Photo taken February 11, 2005 by Cassini Imaging Team. SSI, JPL, ESA and NASA.

Monday, 3 March 2008


Why was this Google logo centre stage – or rather, centre screen – today?

Born in Edinburgh March 3, 1847, young Alexander Graham Bell, (Aleck as he was known to his family) took to reading and writing at a precociously young age. He had an expressive, flexible, and resonant speaking voice.

His mother was deaf. Unlike others, who spoke to her through her ear tube, he chose to communicate with her by speaking in low, sonorous tones very close to her forehead. Young Aleck surmised that his mother would be able to 'hear' him through the vibrations his vocal intonations would make. This early insight would prove significant as he went on to develop more elaborate theories regarding the characteristics of sound waves.

Edinburgh, Scotland in the mid-19th-century was brimming with scientific and technological developments. One truth seemed inescapable: through technology came betterment.

He continued his education (after Edinburgh High School and Edinburgh University) at the University of London [1867]. He became intrigued by the writings of German physicist Hermann Von Helmholtz. Von Helmholtz had produced a thesis, On The Sensations of Tone, declaring that vowel sounds could be produced by a combination of electrical tuning forks and resonators. Bell's inability to read German did not deter him from hungrily consuming this information. It did however lead to his making what he would later describe as a "very valuable blunder".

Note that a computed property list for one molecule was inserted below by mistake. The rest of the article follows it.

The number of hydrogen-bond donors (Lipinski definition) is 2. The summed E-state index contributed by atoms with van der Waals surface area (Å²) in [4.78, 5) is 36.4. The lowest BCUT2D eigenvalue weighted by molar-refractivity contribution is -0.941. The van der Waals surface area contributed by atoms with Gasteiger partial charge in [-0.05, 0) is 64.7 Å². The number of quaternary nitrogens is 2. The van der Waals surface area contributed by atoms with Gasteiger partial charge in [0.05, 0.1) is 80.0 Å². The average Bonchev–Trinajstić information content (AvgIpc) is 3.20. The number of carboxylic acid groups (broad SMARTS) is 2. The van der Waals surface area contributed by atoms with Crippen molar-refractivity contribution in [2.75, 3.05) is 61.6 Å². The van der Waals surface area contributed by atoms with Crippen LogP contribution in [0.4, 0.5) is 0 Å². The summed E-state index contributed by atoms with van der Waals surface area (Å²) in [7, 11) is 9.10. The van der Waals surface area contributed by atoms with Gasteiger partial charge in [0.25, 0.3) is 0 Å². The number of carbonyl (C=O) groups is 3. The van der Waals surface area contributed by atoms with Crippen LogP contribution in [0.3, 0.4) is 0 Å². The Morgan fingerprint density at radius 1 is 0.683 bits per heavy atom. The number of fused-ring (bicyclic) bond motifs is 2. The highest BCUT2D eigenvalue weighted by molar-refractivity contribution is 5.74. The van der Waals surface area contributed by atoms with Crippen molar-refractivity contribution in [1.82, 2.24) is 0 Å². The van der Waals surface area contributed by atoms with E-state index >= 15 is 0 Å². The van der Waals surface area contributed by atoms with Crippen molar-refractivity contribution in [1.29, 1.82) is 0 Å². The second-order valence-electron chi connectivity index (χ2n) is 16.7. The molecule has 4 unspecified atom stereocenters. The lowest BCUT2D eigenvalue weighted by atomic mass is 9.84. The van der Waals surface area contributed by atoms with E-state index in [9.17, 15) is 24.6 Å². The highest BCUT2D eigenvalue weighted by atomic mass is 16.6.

Bell had somehow interpreted Von Helmholtz's findings as stating that vowel sounds could be transmitted over a wire. He would later say of this misunderstanding, "It gave me confidence. If I had been able to read German, I might never have begun my experiments in electricity."

What would he think of all of this internet activity (not to say technology!) were he alive today?! Amazing amounts of new technology; where is the 'betterment'?

Photo of Alexander Graham Bell from website of the same name here. Text from here.
Google logo from Google home page here.

Sunday, 2 March 2008


Ex-Royal Marine, Peter Webb and a companion went off to islands 600 miles south of the North Pole in a light boat.

As the blurb says:
"This is the story of an impossible boat journey that two men made for the fun of it. They rowed through pack ice and polar bears, survived whales, starvation and capsize and in doing so they completed the first circumnavigation of the Arctic island Spitsbergen in an open row boat. Along the way they learned about themselves, about life and experienced a wilderness that will most likely disappear before the century is out. It's a story for small boat sailors, lovers of ice and snow and anybody who knows anybody who wanted to run away to sea....."

It is published by Seaferers Books Ltd of Suffolk, U.K. whose website is here.

Details about the book itself are here. It is worth looking at this for the photographs alone!

It cost £9.95. Reference: ISBN 9781906266035.

Saturday, 1 March 2008


Stained glass window in Jesus College Chapel, Oxford, showing St David. A dove sits on his shoulders. No daffodils in sight but plenty of pearls.


Source: here which is Wikimedia Commons